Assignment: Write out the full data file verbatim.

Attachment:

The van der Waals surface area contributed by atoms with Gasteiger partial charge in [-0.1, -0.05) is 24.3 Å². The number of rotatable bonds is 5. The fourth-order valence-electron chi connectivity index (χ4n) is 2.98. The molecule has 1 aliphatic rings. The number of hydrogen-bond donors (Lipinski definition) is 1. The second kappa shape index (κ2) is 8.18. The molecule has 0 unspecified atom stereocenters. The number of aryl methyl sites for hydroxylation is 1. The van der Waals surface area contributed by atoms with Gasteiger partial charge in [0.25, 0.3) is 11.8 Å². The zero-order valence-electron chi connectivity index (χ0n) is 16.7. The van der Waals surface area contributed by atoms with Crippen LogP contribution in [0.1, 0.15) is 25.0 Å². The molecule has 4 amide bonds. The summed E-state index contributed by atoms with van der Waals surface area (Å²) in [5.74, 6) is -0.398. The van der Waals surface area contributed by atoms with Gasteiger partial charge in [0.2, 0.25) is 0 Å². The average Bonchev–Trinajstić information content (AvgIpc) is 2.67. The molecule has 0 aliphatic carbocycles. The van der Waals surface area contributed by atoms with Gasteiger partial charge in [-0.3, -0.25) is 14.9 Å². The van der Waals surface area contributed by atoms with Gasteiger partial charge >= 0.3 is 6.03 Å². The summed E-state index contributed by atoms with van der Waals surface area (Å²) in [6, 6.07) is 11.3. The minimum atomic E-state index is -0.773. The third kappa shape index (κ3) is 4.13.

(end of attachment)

The van der Waals surface area contributed by atoms with Gasteiger partial charge in [-0.1, -0.05) is 24.3 Å². The number of rotatable bonds is 5. The fourth-order valence-electron chi connectivity index (χ4n) is 2.98. The molecule has 1 aliphatic rings. The number of hydrogen-bond donors (Lipinski definition) is 1. The second kappa shape index (κ2) is 8.18. The molecule has 0 unspecified atom stereocenters. The number of aryl methyl sites for hydroxylation is 1. The van der Waals surface area contributed by atoms with Gasteiger partial charge in [0.25, 0.3) is 11.8 Å². The zero-order valence-electron chi connectivity index (χ0n) is 16.7. The van der Waals surface area contributed by atoms with Crippen LogP contribution in [0.1, 0.15) is 25.0 Å². The molecule has 4 amide bonds. The summed E-state index contributed by atoms with van der Waals surface area (Å²) in [5.74, 6) is -0.398. The van der Waals surface area contributed by atoms with Gasteiger partial charge in [0.2, 0.25) is 0 Å². The average Bonchev–Trinajstić information content (AvgIpc) is 2.67. The molecule has 0 aliphatic carbocycles. The van der Waals surface area contributed by atoms with Gasteiger partial charge in [-0.3, -0.25) is 14.9 Å². The van der Waals surface area contributed by atoms with Gasteiger partial charge >= 0.3 is 6.03 Å². The summed E-state index contributed by atoms with van der Waals surface area (Å²) in [6, 6.07) is 11.3. The minimum atomic E-state index is -0.773. The third kappa shape index (κ3) is 4.13.